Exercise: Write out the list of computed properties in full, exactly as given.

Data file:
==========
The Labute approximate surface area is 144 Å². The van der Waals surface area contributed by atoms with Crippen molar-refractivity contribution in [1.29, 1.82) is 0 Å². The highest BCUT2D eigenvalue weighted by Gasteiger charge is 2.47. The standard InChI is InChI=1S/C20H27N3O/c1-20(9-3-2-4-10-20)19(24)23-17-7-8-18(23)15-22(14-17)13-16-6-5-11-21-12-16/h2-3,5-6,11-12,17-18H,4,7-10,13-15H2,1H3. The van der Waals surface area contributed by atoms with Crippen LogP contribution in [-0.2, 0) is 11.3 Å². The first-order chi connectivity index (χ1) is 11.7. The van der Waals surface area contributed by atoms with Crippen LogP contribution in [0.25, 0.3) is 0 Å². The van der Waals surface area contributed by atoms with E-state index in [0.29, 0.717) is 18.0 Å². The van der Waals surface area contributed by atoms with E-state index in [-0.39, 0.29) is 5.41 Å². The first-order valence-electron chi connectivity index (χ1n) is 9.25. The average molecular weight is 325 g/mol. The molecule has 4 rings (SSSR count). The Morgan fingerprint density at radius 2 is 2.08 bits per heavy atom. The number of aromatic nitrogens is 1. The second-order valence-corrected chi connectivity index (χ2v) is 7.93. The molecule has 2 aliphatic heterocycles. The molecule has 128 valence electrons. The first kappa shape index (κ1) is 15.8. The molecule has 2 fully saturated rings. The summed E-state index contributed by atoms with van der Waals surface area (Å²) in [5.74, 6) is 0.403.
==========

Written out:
The Labute approximate surface area is 144 Å². The van der Waals surface area contributed by atoms with Crippen molar-refractivity contribution in [1.29, 1.82) is 0 Å². The highest BCUT2D eigenvalue weighted by Gasteiger charge is 2.47. The standard InChI is InChI=1S/C20H27N3O/c1-20(9-3-2-4-10-20)19(24)23-17-7-8-18(23)15-22(14-17)13-16-6-5-11-21-12-16/h2-3,5-6,11-12,17-18H,4,7-10,13-15H2,1H3. The van der Waals surface area contributed by atoms with Crippen LogP contribution in [-0.2, 0) is 11.3 Å². The first-order chi connectivity index (χ1) is 11.7. The van der Waals surface area contributed by atoms with Crippen LogP contribution in [0.25, 0.3) is 0 Å². The van der Waals surface area contributed by atoms with E-state index in [0.29, 0.717) is 18.0 Å². The van der Waals surface area contributed by atoms with E-state index in [-0.39, 0.29) is 5.41 Å². The first-order valence-electron chi connectivity index (χ1n) is 9.25. The average molecular weight is 325 g/mol. The molecule has 4 rings (SSSR count). The Morgan fingerprint density at radius 2 is 2.08 bits per heavy atom. The number of aromatic nitrogens is 1. The second-order valence-corrected chi connectivity index (χ2v) is 7.93. The molecule has 2 aliphatic heterocycles. The molecule has 128 valence electrons. The first kappa shape index (κ1) is 15.8. The molecule has 2 fully saturated rings. The summed E-state index contributed by atoms with van der Waals surface area (Å²) in [5.74, 6) is 0.403.